Scooby-Doo! The Sword and the Scoob
Cartoon violence, monster imagery in tired Scooby mystery.
Scooby-Doo! The Sword and the Scoob
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A Lot or a Little?
The parents' guide to what's in this movie.
What Parents Need to Know
Parents need to know that Scooby-Doo! The Sword and the Scoob is a 2021 animated feature in which Scooby and the gang fly to England and encounter King Arthur and the Knights of the Round Table. Expect some cartoon violence and monster imagery. The violence in this one is more of the medieval variety, as characters face off against dragons, wizards who throw exploding orbs, and fight with swords, bows and arrows, spikes, punches, and kicks. Scooby and the gang also must venture down a long corridor to rescue Shaggy, a corridor filled with traps that set off swinging axes and arrows. After offering Shaggy a job in Waste Management, King Arthur makes reference to "a few ripe buckets of..." before he's cut off. Some bodily function humor, such as Merlin burping the alphabet. The best thing about this movie is that Daphne is given a chance to be heroic for a change, and takes on the Knights of the Round Table in a variety of contests, and bests them all.
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What's the Story?
In SCOOBY-DOO! THE SWORD AND THE SCOOB, Scooby and the gang have just cracked another mystery, this one involving a "monster" attacking a passenger plane. In the process of solving the mystery, Velma got a DNA test of the villain, but also obtained DNA results for her fellow sleuths. While looking his test results over, Shaggy (Matthew Lillard) sees that his ancestral roots are in a small village in England. Velma recognizes the name of the village as the place rumored to be where Camelot used to be. In exchange for solving the mystery, the CEO of the airline offers the gang free tickets to England, a proposal they happily accept. However, once they arrive in the village, they soon see that something is amiss. Shaggy pulls Excalibur out of the rock to cut cheese, and his surname alarms the villagers, as they believe that Shaggy is, technically, the rightful owner of the village and the surrounding land. Before this issue can be resolved, Merlin and Morgan LaFay appear, and the gang find themselves transported through time to the Dark Ages. They soon meet the smug King Arthur (Jason Isaacs), and soon Daphne (Grey Griffin) must face off against all of the Knights of the Round Table in a variety of medieval challenges in order to determine who is the rightful ruler of Camelot -- King Arthur, or Shaggy. As they face off against wizardry, dangerous traps, and fire-breathing dragons, the kids must find a way to restore King Arthur to goodness, stop Morgan LaFay, and get back to the present time.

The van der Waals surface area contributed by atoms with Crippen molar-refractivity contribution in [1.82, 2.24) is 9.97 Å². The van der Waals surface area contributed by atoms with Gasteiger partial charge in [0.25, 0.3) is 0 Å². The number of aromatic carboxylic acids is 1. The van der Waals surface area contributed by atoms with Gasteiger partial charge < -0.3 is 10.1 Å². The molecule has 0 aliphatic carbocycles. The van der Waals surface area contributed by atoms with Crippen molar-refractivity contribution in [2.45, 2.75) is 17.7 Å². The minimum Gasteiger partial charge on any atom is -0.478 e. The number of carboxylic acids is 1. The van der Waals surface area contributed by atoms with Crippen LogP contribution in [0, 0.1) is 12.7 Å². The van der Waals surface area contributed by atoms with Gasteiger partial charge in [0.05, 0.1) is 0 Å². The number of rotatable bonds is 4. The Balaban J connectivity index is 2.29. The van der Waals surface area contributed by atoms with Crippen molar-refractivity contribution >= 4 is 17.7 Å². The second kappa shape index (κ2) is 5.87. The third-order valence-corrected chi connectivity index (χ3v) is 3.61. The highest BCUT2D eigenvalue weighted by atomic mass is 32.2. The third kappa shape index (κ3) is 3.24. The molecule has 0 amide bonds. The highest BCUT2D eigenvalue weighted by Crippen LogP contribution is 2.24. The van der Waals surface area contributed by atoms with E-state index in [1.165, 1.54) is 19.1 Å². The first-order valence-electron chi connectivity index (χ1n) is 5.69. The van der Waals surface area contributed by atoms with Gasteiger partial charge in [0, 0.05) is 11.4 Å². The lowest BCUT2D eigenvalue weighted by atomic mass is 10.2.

Is It Any Good?
It's almost impressive to create a Scooby mystery that's more preposterous than the rest, and Scooby-Doo! The Sword and the Scoob manages to do just that. One would have to go back to the days when Scooby and the gang were hanging out with the guys in Kiss to find anything as ridiculous as this movie. The whole thing reeks of laziness, something churned out and thrown together, and it's not hard to pick up on the fact that the creators of this movie seem to know this. While this is Scooby, Shaggy, and the others solving a mystery in the days of King Arthur, everything about the story is a little too convenient. The creators of this are in on the joke, and they really, really want you to be in on the joke as well, even if the jokes revolving around the many well-known Scooby-Doo tropes aren't especially funny by this point.
The best thing that can be said about this is that Daphne is given the chance to be heroic. She takes on the Knights of the Round Table in sword fights, bow and arrow contests, and jousting, among other battles she wouldn't have been allowed to fight not that long ago, due to outdated gender roles and all. It's the only stand-out aspect to what's otherwise a stock, paint-by-numbers Scooby mystery. Even the animation looks cheap. The explanations at the end for "what really happened" defy even the basic logic of the Scooby-Doo universe, and there's a glibness to it that comes across as insulting to the audience. Overall, it's a slapdash movie that's an okay choice for a rainy day, but families are better off checking out the classic TV series.
Talk to Your Kids About ...
Families can talk about cartoon violence in Scooby-Doo! The Sword and the Scoob. How does the violence compare to other Scooby-Doo movies and TV episodes going back to the 1970s?
Typically, if Fred isn't the hero, Velma uses her intelligence, or Shaggy and Scooby stumble into solving the mystery, but in this movie, Daphne emerges as a strong female heroine. How is Daphne usually portrayed? How is this different?
Why do you think there's an enduring appeal for Scooby-Doo decades after it was first released?
- On DVD or streaming: February 23, 2021
- Cast: Matthew Lillard, Grey Griffin, Jason Isaacs
- Director: Maxwell Atoms
- Studio: Warner Bros. Animation
- Genre: Family and Kids
- Topics: Princesses, Fairies, Mermaids, and More, Cats, Dogs, and Mice, Great Girl Role Models, Monsters, Ghosts, and Vampires
- Run time: 76 minutes
- MPAA rating: NR
- Last updated: October 8, 2022
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